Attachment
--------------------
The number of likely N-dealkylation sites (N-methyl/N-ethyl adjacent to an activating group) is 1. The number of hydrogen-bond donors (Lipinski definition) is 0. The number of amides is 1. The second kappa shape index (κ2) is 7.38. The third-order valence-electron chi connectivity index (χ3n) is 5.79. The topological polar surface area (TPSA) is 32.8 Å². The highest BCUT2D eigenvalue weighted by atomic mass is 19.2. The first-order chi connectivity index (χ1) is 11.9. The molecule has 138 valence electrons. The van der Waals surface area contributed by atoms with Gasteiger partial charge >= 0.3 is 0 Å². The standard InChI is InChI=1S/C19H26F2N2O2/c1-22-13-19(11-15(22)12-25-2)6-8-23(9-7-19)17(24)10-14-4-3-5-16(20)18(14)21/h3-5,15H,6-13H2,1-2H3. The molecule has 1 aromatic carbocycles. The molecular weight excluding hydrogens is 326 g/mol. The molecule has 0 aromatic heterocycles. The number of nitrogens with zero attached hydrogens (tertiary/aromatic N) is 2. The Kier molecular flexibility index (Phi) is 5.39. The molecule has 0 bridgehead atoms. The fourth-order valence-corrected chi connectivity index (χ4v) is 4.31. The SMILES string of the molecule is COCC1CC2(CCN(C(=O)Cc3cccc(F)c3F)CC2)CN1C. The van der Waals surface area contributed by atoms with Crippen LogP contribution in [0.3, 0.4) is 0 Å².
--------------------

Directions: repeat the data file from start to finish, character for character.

The number of likely N-dealkylation sites (N-methyl/N-ethyl adjacent to an activating group) is 1. The number of hydrogen-bond donors (Lipinski definition) is 0. The number of amides is 1. The second kappa shape index (κ2) is 7.38. The third-order valence-electron chi connectivity index (χ3n) is 5.79. The topological polar surface area (TPSA) is 32.8 Å². The highest BCUT2D eigenvalue weighted by atomic mass is 19.2. The first-order chi connectivity index (χ1) is 11.9. The molecule has 138 valence electrons. The van der Waals surface area contributed by atoms with Gasteiger partial charge >= 0.3 is 0 Å². The standard InChI is InChI=1S/C19H26F2N2O2/c1-22-13-19(11-15(22)12-25-2)6-8-23(9-7-19)17(24)10-14-4-3-5-16(20)18(14)21/h3-5,15H,6-13H2,1-2H3. The molecule has 1 aromatic carbocycles. The molecular weight excluding hydrogens is 326 g/mol. The molecule has 0 aromatic heterocycles. The number of nitrogens with zero attached hydrogens (tertiary/aromatic N) is 2. The Kier molecular flexibility index (Phi) is 5.39. The molecule has 0 bridgehead atoms. The fourth-order valence-corrected chi connectivity index (χ4v) is 4.31. The SMILES string of the molecule is COCC1CC2(CCN(C(=O)Cc3cccc(F)c3F)CC2)CN1C. The van der Waals surface area contributed by atoms with Crippen LogP contribution in [0.3, 0.4) is 0 Å².